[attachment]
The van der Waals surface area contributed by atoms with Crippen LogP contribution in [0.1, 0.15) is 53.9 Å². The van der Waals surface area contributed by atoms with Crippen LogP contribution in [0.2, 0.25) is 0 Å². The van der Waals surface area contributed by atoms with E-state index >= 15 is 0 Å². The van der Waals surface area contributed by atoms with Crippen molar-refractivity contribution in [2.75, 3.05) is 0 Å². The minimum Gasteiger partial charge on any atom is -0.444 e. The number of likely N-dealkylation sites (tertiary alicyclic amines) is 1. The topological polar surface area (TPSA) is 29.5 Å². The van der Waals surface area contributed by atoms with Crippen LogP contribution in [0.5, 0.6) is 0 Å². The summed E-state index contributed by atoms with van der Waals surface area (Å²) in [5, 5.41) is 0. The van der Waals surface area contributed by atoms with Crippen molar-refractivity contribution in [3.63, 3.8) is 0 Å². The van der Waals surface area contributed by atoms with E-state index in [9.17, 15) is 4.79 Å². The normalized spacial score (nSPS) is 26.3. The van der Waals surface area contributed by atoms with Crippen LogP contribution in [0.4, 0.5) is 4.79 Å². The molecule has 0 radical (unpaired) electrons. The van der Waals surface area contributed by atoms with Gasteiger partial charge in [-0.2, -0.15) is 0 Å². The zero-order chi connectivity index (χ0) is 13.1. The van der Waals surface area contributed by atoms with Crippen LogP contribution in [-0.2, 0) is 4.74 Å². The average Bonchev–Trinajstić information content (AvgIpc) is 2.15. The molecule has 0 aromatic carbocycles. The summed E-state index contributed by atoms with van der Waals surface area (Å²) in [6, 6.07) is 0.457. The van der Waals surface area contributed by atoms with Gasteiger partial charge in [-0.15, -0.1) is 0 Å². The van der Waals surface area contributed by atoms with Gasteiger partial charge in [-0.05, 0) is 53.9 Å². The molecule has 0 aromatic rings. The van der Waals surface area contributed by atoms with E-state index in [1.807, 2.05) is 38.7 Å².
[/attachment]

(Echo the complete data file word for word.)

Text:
The van der Waals surface area contributed by atoms with Crippen LogP contribution in [0.1, 0.15) is 53.9 Å². The van der Waals surface area contributed by atoms with Crippen LogP contribution in [0.2, 0.25) is 0 Å². The van der Waals surface area contributed by atoms with E-state index >= 15 is 0 Å². The van der Waals surface area contributed by atoms with Crippen molar-refractivity contribution in [2.75, 3.05) is 0 Å². The minimum Gasteiger partial charge on any atom is -0.444 e. The number of likely N-dealkylation sites (tertiary alicyclic amines) is 1. The topological polar surface area (TPSA) is 29.5 Å². The van der Waals surface area contributed by atoms with Crippen LogP contribution in [0.5, 0.6) is 0 Å². The summed E-state index contributed by atoms with van der Waals surface area (Å²) in [5, 5.41) is 0. The van der Waals surface area contributed by atoms with Crippen molar-refractivity contribution in [3.63, 3.8) is 0 Å². The van der Waals surface area contributed by atoms with E-state index in [9.17, 15) is 4.79 Å². The normalized spacial score (nSPS) is 26.3. The van der Waals surface area contributed by atoms with Crippen LogP contribution in [0.4, 0.5) is 4.79 Å². The molecule has 0 radical (unpaired) electrons. The van der Waals surface area contributed by atoms with Gasteiger partial charge in [-0.2, -0.15) is 0 Å². The zero-order chi connectivity index (χ0) is 13.1. The van der Waals surface area contributed by atoms with Crippen LogP contribution in [-0.2, 0) is 4.74 Å². The average Bonchev–Trinajstić information content (AvgIpc) is 2.15. The molecule has 0 aromatic carbocycles. The summed E-state index contributed by atoms with van der Waals surface area (Å²) in [6, 6.07) is 0.457. The van der Waals surface area contributed by atoms with Gasteiger partial charge in [-0.15, -0.1) is 0 Å². The van der Waals surface area contributed by atoms with Gasteiger partial charge in [-0.05, 0) is 53.9 Å². The molecule has 0 aromatic rings. The van der Waals surface area contributed by atoms with E-state index in [1.807, 2.05) is 38.7 Å².